In a Sunday editorial, we noted the terrible toll the Islamic State has exacted on antiquities and relics across Iraq and Syria. Irreplaceable artifacts from civilization’s dawn are being heedlessly destroyed and plundered. It’s a loss not just for the Middle East, but for all of......
Not since Bruce Jenner became Caitlyn Jenner has a name change stirred so much disputation.
On Sunday, just before President Obama jetted off to Alaska on a trip designed to shine the spotlight on climate change, his administration announced Mount McKinley, the nation’s highest peak at 20,320 feet, would be renamed Denali, which is the moniker native Alaskans affixed to it for hundreds of years.
“Denali” means, variously, “the high one,” “the tall one” or “the great one,” and, in relative terms, the Mount McKinley appelation was a recent development. It got that name as a result of a law approved by Congress in 1917.
“Denali” got there first, and has hundreds of years on “Mount McKinley.” “Denali” it should be.
However, much of the Ohio congressional delegation, including Speaker of the House John Boehner, were up in arms about the name change, suggesting it’s a slap to William McKinley, the nation’s 25th president, a Republican and a native of Canton, Ohio, who was felled by an assassin’s bullet in 1901. Perhaps predictably, there were also cries the name change represents an act of overbearing political correctness, and Obama is defying Congress. Perhaps the most incendiary response came from U.S. Rep. Bob Gibbs, whose congressional district includes Canton. He thundered that making the switch from Mount McKinley to Denali was “a political stunt,” and it was “insulting to all Ohioans.” Gibbs vowed he would work to have Denali become Mount McKinley again, and “I hope my colleagues will join with me in stopping this constitutional overreach.”
We’re guessing, however, Gibbs’ call to battle will not stir many recruits. There are still a few supercentenarians out there who were born during the McKinley administration, but they surely have no memories of McKinley. Few if any historians place him in the top tier of presidents, while his vice president and successor, Theodore Roosevelt, is carved into Mount Rushmore. William McKinley is not a president who today provokes much in the way of interest or passion. Chances are, Gibbs’ constituents are much more concerned about issues like economic growth and infrastructure than whether a long-dead president is being sufficiently honored.
Besides, lawmakers in Alaska have been pleading since at least 1975 to change the name of the mountain to Denali. However, they were continually thwarted by Ralph Regula, an Ohio congressman who kept filing resolutions every couple of years the Mount McKinley name should be retained. A compromise of sorts was thought to have been reached in 1980, when the area around the mountain was named Denali National Park and Reserve.
The reading of the law that gives the Obama administration the authority to change the name is knotty but appears to be sound – because there was always pending legislation about the name of the mountain, the United States Board of Geographic Names resisted making a change. However, a 1947 law gives the Interior secretary the authority to change names when the board is stymied or does not act.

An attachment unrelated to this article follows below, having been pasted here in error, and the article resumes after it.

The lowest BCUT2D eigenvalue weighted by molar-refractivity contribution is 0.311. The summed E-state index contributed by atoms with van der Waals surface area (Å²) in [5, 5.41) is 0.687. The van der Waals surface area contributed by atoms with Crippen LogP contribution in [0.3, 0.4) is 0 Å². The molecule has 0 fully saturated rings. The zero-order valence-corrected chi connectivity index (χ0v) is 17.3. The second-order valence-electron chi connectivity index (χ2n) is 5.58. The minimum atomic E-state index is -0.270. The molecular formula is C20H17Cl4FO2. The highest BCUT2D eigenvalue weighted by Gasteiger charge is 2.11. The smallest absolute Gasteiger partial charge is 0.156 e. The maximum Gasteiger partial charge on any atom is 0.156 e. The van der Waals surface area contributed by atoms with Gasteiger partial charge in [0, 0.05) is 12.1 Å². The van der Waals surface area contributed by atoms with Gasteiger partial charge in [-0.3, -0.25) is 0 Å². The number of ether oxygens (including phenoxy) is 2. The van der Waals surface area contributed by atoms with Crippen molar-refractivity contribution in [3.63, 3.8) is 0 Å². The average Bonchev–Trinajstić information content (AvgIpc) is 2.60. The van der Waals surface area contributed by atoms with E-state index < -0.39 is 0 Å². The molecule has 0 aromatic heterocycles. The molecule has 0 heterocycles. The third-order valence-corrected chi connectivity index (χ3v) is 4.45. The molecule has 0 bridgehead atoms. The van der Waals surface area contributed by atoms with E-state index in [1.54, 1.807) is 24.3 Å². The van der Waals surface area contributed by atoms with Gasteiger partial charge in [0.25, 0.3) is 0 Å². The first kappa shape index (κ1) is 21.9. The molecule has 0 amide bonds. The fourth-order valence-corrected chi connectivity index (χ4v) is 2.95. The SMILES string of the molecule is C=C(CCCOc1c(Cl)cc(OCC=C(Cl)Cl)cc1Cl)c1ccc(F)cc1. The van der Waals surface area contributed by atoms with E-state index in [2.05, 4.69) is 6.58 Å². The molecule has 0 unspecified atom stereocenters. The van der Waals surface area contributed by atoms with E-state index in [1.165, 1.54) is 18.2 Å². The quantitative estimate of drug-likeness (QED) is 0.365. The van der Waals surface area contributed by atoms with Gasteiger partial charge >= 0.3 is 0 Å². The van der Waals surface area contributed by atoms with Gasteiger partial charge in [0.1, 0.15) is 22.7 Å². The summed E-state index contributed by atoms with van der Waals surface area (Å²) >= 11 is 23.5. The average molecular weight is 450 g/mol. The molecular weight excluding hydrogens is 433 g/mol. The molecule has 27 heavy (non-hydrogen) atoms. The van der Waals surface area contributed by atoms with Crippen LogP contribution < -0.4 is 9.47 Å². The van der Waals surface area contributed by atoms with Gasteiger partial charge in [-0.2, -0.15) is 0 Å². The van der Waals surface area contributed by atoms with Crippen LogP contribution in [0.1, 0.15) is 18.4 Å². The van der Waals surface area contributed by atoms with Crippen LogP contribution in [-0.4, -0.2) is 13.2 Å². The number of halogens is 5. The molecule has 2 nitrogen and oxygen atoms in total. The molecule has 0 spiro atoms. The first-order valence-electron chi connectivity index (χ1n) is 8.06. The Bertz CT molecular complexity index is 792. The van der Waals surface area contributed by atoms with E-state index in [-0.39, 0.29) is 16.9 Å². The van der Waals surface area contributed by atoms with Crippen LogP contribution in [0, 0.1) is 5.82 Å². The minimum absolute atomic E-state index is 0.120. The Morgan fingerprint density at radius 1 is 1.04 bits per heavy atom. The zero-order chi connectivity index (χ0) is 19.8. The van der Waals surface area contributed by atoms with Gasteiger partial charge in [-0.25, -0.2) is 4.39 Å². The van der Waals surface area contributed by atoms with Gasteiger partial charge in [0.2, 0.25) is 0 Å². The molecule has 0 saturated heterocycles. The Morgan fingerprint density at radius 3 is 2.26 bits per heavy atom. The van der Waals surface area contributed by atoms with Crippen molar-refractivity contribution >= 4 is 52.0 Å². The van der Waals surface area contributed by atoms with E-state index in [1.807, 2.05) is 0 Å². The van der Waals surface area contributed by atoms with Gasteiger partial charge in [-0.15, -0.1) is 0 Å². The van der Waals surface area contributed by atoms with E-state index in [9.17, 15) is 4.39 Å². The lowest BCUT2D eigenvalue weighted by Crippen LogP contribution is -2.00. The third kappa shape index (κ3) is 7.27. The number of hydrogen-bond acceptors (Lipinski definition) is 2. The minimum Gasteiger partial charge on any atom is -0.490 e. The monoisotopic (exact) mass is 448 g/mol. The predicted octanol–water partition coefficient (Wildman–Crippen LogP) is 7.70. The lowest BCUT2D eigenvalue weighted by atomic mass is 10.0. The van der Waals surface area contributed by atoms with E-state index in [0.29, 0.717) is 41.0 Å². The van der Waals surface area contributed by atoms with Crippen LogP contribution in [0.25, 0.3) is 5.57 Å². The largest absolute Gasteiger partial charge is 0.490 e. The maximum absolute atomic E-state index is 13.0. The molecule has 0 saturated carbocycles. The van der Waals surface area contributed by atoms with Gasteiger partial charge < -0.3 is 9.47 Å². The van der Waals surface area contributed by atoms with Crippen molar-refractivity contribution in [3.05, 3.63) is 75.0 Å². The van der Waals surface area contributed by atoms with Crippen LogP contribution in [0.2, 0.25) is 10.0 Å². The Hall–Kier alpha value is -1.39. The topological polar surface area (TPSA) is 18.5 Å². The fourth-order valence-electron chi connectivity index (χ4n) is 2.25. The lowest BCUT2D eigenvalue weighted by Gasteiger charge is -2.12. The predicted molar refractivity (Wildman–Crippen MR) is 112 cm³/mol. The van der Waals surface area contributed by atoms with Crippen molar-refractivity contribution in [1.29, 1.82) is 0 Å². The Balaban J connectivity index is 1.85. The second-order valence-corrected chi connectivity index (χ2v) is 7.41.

We have a suggestion: If, in another 100 years or so, Ohio and Alaska are still feuding over the name of the mountain, the dispute should be settled by having each congressional delegation climb to the top of it. Whoever gets there first gets to choose the name.
In a column that appeared in Monday’s Observer-Reporter, radio and television columnist Terry Hazlett makes a thought-provoking argument – that Bud Yorkin, the television producer, moviemaker and Washington native who died last month at age 89, had a greater impact on popular culture than some of the other, more celebrated figures from the county who made a name for themselves in the entertainment world, such as singers Perry Como and Bobby Vinton, “Silver Bells” composer Jay Livingston or, more recently, television producer Abraham Higginbotham.
Yorkin’s name may not have been one that tumbled readily off the lips, especially in recent years, and you won’t find any statues commemorating his achievements anywhere in Washington County. But, yes, the argument Yorkin had a broader impact on popular culture is a solid one.
Having labored in the movies and television for years, Yorkin made his imprint in the 1970s by helping to shepherd into existence the sitcoms “All in the Family,” “Maude,” “The Jeffersons,” “Sanford and Son” and “Good Times.” Bowing in an era marked by social turbulence and rapidly changing mores, these sitcoms, while entertaining, confronted issues that were perplexing the nation, and some episodes didn’t have pat, happy endings – one particularly memorable episode of “All in the Family” from 1973 began with swastikas being painted on Archie Bunker’s Queens house, and ended with the leader of a Jewish vigilante group being killed as a result of a car bomb. As Hazlett pointed out, characters in these television series were far from Ozzie and Harriet: “Their lives became entangled in layoffs, menopause, divorce and abortion. Characters didn’t merely have flaws, they embellished them. And some of them died.”
Forty years after Yorkin’s heyday, we are more inclined than ever to let it all hang out on television, at the movies and in all forms of popular media. For better or worse, Yorkin helped to bring that about.
Along with the Super Bowl trophies and the roll call of Hall-of-Fame players, part of the mythology surrounding the Pittsburgh Steelers is they are a professional sports franchise committed to doing things “the right way” – they want to uphold high standards of personal......